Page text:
Businesses have a crucial role to play in the drive to decarbonise the world economy and tame the effects of climate change.
While many firms may be willing to lift their own weight in this drive, most are unsure and have no tools to drive this agenda. They simply lack the roadmap and strategies to get them there. A good place to get them started is by adopting standardised climate targets. These include carbon neutrality, science-based targets, and net zero emissions.
I will shed light on each one of them, starting off with carbon neutral targets. Here, organisations are required to balance man-made greenhouse gas emissions that result from their operations by either sequestering, avoiding, or removing an equivalent amount of emissions with the help of carbon credits. While the concept is fairly understood, there are multiple standards and certifications for carbon neutral commitments that may not be known to corporations.
This means each organisation’s target may differ in a number of ways, including emissions quantification methods and scopes covered by the commitment. Variation may also arise in timelines for achieving the target. Generally, organisations should develop long-term emissions reduction plan.
To hit a carbon neutral target, it is best practice for enterprises to measure their carbon footprint in line with an established methodology and take steps to reduce their internal emissions. They also have the option to purchase carbon credits to net out any unabated emissions on an annual basis.
Some enterprises may place additional criteria or restrictions on their use of carbon credits, such as limiting the type of emissions reductions projects that they support. Carbon credits, also known as carbon offsets or verified emissions reductions (VERs), including nature-based solutions, carbon removals and value chain interventions, can play a key role in meeting these commitments. This is particularly so when it comes to addressing unabated or residual emissions. Residual emissions are the unabated emissions that remain after an organisation has made all “technologically and economically feasible” reductions required to limit temperature rise to 1.5°C.
It is important to understand that carbon neutral claims invite significant scrutiny, which is why careful consideration must be made in terms of the scope, defensibility, and transparency of such claims.
Next is science-based targets. Similar to carbon neutrality and net-zero targets, science targets start with establishing a baseline of the organisation’s carbon inventory over a set timeframe. The term “science-based target” is used to describe targets that reduce emissions in line with the latest climate science, typically pursuing efforts to limit warming to 1.5°C. A science-based target provides companies with near-term direction for internal emissions reductions.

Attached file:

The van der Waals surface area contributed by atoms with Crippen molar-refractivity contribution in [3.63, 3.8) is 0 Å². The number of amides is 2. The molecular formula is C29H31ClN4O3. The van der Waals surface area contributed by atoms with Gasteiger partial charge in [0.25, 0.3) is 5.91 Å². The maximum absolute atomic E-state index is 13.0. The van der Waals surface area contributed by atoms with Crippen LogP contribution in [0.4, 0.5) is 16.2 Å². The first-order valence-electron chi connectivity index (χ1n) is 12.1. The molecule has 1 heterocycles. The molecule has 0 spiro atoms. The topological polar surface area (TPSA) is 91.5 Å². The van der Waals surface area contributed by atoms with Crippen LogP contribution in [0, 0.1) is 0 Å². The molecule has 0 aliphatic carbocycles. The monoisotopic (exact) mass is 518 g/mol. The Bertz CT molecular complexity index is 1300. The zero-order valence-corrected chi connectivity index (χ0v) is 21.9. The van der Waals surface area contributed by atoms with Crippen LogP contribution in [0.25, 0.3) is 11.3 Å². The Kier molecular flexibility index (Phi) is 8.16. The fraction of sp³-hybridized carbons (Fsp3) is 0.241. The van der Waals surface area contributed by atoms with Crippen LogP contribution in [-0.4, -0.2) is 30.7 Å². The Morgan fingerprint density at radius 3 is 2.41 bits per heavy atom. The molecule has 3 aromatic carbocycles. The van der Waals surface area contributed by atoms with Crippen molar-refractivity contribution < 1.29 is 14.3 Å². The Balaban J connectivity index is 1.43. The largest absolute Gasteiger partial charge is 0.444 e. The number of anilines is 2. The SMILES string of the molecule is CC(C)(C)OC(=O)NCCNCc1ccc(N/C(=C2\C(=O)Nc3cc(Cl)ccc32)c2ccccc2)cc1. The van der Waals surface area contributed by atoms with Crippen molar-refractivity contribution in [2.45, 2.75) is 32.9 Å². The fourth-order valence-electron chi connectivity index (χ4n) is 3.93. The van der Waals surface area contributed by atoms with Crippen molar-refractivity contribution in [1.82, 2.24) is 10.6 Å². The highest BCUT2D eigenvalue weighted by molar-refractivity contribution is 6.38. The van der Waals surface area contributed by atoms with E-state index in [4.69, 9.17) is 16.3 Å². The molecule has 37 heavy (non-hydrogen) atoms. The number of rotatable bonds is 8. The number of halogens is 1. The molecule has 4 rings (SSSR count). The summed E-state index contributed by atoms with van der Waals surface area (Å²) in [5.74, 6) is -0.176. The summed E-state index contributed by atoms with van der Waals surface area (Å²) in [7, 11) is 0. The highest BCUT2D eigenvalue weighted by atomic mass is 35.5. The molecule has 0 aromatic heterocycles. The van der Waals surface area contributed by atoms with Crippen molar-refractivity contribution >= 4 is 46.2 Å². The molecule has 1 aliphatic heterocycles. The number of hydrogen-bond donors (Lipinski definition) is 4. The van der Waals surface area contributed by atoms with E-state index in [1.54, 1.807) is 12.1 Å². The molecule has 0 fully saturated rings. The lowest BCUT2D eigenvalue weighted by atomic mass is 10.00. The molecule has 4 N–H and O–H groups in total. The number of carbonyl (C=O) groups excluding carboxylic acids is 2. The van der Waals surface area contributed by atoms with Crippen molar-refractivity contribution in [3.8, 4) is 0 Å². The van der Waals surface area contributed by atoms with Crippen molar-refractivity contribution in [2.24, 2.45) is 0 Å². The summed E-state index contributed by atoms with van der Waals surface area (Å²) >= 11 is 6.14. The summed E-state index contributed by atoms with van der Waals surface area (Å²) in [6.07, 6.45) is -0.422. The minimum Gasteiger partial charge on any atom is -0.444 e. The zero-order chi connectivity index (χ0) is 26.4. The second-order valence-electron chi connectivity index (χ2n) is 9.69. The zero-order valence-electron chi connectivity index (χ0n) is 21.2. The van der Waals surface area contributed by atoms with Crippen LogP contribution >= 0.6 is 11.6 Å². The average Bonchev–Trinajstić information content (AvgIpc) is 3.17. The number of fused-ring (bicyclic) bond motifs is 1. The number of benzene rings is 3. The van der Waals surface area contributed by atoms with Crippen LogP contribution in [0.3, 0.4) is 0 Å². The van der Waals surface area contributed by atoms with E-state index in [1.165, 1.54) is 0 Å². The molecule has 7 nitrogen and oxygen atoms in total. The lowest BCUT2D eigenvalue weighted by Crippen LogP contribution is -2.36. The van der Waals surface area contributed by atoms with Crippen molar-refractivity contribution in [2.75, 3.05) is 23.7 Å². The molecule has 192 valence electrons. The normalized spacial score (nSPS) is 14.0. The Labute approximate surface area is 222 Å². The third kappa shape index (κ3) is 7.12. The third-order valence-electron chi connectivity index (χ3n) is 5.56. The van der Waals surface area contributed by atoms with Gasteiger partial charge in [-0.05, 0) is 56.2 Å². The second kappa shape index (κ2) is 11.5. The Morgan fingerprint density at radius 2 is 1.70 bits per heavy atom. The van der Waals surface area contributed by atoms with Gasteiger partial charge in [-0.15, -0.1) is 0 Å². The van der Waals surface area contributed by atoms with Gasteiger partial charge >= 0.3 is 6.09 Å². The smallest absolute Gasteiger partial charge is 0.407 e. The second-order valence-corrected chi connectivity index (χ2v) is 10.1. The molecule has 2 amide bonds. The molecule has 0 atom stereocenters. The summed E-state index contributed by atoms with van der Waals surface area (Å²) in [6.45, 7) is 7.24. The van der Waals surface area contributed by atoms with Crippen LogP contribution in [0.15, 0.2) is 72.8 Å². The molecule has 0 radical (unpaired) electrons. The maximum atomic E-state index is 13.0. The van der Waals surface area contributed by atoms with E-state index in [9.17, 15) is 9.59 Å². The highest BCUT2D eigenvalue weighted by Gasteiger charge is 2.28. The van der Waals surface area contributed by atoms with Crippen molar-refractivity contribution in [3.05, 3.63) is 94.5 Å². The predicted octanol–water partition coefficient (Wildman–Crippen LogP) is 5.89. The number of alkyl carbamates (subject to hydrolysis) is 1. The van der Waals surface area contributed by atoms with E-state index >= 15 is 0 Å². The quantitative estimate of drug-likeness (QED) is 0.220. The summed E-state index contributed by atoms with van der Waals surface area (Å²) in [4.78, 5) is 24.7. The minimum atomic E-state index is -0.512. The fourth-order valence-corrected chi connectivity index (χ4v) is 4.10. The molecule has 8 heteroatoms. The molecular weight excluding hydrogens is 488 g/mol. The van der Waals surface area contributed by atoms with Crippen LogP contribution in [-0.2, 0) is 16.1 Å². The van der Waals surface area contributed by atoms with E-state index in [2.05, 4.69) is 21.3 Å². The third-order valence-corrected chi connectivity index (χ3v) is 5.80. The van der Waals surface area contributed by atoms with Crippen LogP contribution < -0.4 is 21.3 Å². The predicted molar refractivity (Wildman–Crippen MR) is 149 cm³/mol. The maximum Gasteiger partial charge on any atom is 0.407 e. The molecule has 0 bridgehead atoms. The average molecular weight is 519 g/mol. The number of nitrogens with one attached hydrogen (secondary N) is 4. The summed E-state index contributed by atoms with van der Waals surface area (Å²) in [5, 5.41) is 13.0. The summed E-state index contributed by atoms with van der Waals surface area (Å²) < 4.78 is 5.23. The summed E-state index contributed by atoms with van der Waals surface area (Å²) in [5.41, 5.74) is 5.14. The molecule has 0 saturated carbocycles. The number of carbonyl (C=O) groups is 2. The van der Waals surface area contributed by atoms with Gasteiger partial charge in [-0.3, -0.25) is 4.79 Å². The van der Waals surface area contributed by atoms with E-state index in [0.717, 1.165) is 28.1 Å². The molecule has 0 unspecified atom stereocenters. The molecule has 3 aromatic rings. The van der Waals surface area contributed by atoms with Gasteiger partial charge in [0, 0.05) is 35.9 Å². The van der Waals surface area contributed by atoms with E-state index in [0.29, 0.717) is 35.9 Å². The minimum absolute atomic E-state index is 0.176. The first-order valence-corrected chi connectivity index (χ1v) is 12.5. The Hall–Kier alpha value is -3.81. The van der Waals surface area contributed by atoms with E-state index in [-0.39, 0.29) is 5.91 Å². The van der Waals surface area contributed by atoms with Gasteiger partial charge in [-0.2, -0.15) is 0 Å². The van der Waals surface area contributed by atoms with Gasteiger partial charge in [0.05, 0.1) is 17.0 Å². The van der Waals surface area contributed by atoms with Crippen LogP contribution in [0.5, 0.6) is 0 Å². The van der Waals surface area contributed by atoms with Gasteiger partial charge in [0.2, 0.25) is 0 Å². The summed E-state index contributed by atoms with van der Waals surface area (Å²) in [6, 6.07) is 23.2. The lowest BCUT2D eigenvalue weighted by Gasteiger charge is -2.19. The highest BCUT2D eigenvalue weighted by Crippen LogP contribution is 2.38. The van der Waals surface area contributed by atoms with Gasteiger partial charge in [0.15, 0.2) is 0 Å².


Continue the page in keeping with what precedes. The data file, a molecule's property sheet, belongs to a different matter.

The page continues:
Many companies that pursue a science-based target follow criteria from the Science Based Target Initiative (SBTi), a collaboration between CDP, World Resources Institute, the World Wide Fund for Nature, and the United Nations Global Compact. The SBTi initiative requires an organisation to set targets that look out five to 15 years, and to reassess the targets every five years to make sure they are still aligned with the most recent climate science. It also requires that World Resource Institute’s greenhouse gas protocol – Greenhouse Gas Protocol: A Corporate Accounting and Reporting Standard – be used to quantify emissions.
Lastly, we have the net-zero targets.
This has only recently been identified as a commitment that is distinct from carbon neutrality. Net zero as a corporate commitment is still being defined, but there is general agreement that it involves reducing emissions in line with climate science and balancing any residual emissions with an equal amount of emissions removed from the atmosphere. Achieving a state of net zero involves reducing all “technologically and economically feasible” emissions in line with limiting warming to 1.5°C and balancing any residual emissions with carbon removals. Organisations are also encouraged to support projects that reduce and avoid emissions on their pathway to a net zero target, particularly over the next decade.
While 2050 represents the target for global net zero, there are open questions regarding whether certain industries or organisations should be working to achieve this well ahead of that timeline.
Whereas climate change may be viewed as a slow-burn crisis, compared to Covid-19, for instance, which blew up quickly and widely, climate crisis could be more catastrophic if no strategic and sufficient interventions are taken.
The fact that businesses are big emitters, there’s urgency for the private sector to reduce emissions as quickly as possible. Thankfully, various frameworks are continuing to be developed to help these organisations mobilise around strategies and targets to reduce their carbon emissions.
This article was originally published by the Business Daily